All things in life pass through an evolutionary cycle. Where the actions of humans are concerned, the evolution from a lower level of consciousness is always to a higher, more evolved plane of thought. Like all good things in life, though, there are exceptions to the rule, which is why we have the good, the bad and the ugly.
Over the decades, activism and political opportunism in Goa seem to have traversed the above path, metamorphosing from a movement that was meant purely for the good of the people to one that has today transformed into that of vested interests. This has partly come about because development is now perceived as a four-letter word best not uttered in polite company. If mentioned during social conversations, it’s
usually to gather the agitators and rabble-rousers.
Consequently, there have been multiple good projects that could have generated thousands of jobs and dozens of opportunities for the livelihood of the average Goans. But the anti-development mindset has meant that some job-generating projects have been shown the door before they could even see the light of day and prove their economic worth.
For example, take the IT revolution that was planned for Goa, where NIIT could have played a key role. There were plans to place Goa on the IT highway, with a proper roadmap being laid out for Goa’s IT revolution.
These plans were meant to include E-education; E-governance; E-enabled IT services; E-habitats and cyber cities; and ICE (Information, Communication and Entertainment) hubs.
Unfortunately, the project was opposed by some politicians, who ranted that traditional trades were more preferable than IT. This was political one-upmanship of the crassest kind and, sadly, it led to the entire project being scrapped. The loss to Goa in terms of jobs and a place in the global IT stratosphere was incalculable. Horrendous political machinations and misguided activism against an IT project that would have benefited Goa had clearly put the State back by a decade or more.
The story might well have been different if these vested interests had been allowed to have their hand in the IT pie, with fat fingers and big palms being greased generously so the project could have come to fruition. But men of integrity are not known to kowtow to those of lesser worth, with Goa thereby missing out on the date with its IT destiny. The sordid saga of misguided ‘activism’ does not end there and numerous other instances have come to the fore.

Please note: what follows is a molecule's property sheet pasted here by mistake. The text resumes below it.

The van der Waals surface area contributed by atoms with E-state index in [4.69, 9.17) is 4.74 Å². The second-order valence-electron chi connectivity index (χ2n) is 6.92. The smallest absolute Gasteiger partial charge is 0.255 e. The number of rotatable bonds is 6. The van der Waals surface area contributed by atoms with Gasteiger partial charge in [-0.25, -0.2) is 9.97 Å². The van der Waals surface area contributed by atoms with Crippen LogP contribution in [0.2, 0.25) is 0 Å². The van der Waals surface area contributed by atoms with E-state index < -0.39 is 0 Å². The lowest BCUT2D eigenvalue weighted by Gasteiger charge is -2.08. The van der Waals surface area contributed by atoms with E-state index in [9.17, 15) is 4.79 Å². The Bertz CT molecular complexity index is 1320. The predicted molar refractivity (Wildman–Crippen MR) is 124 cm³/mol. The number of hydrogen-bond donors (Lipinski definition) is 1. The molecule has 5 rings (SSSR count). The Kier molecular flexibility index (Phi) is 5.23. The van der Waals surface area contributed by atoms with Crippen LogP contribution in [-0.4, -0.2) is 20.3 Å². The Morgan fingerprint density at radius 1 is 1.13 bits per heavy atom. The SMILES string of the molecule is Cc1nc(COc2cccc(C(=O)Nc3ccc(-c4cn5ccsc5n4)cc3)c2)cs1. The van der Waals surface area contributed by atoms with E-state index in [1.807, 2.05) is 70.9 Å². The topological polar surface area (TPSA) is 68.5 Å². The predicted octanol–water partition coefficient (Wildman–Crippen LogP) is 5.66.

Many projects in various parts of the state have met with a similar fate of being opposed, stalled and then scrapped. Even the proposed garbage treatment plants suffer from the NIMBY (not in my backyard syndrome) which has added to the garbage woes of the state.
On the contrary sleazy industries like the casinos are encouraged which according to statistics employ majority of non-Goans and mining is unanimously supported by all parties even after causing massive environmental degradation coupled with huge losses to the state exchequer due to corruption.
Today, these two industries backed by the mining and casino mafias are holding Goa to ransom as though they are the only ones providing employment to Goans which to some extent is true because they buttered the
bread of our politicians so well to make sure that no other industry blossoms in the state.
The time has, however, come for all stakeholders to step back and ponder about how they visualise Goa’s future. Because in this age of futuristic development, when the Internet and the Internet of Things are transforming lives in dramatic fashion globally, it is not possible for a state such as Goa to cut itself off from worldwide developments in order to retain its charmed traditional way of life especially when it is being looted and plundered by power-hungry politicos.
Goans pride themselves on their state having the highest per capita income in India. But how long will this scenario last if development of all hues is banned, blocked, stalled and suspended at every single stage? Can we keep driving away investors especially in the fields of IT, education, and hospitality year after year and expect that Goa will continue to top the charts when it comes to the highest per capita income?
The choice before Goa and us Goans may be equally stark: join the forward-march of modern development or remain in the time-warp of regressive minds; people who will keep rejecting every single project that promises jobs, progress and other means of modern advancement.
On the other hand, Goa could take a more balanced view whereby some projects are allowed, subject to a system of checks and balances which ultimately should be in the hands of the citizens. This will ensure that norms of sustainable development are adhered to and the fears and concerns of ordinary citizens are allayed and addressed so that the approved projects do not stray from predetermined ecological and environmental norms.
This is the middle path that can ensure Goa permits modern development while safeguarding some of its old-world charm – a win-win solution for Goa, Goans and modern development. Adapt or perish, after all that’s the new definition of evolution.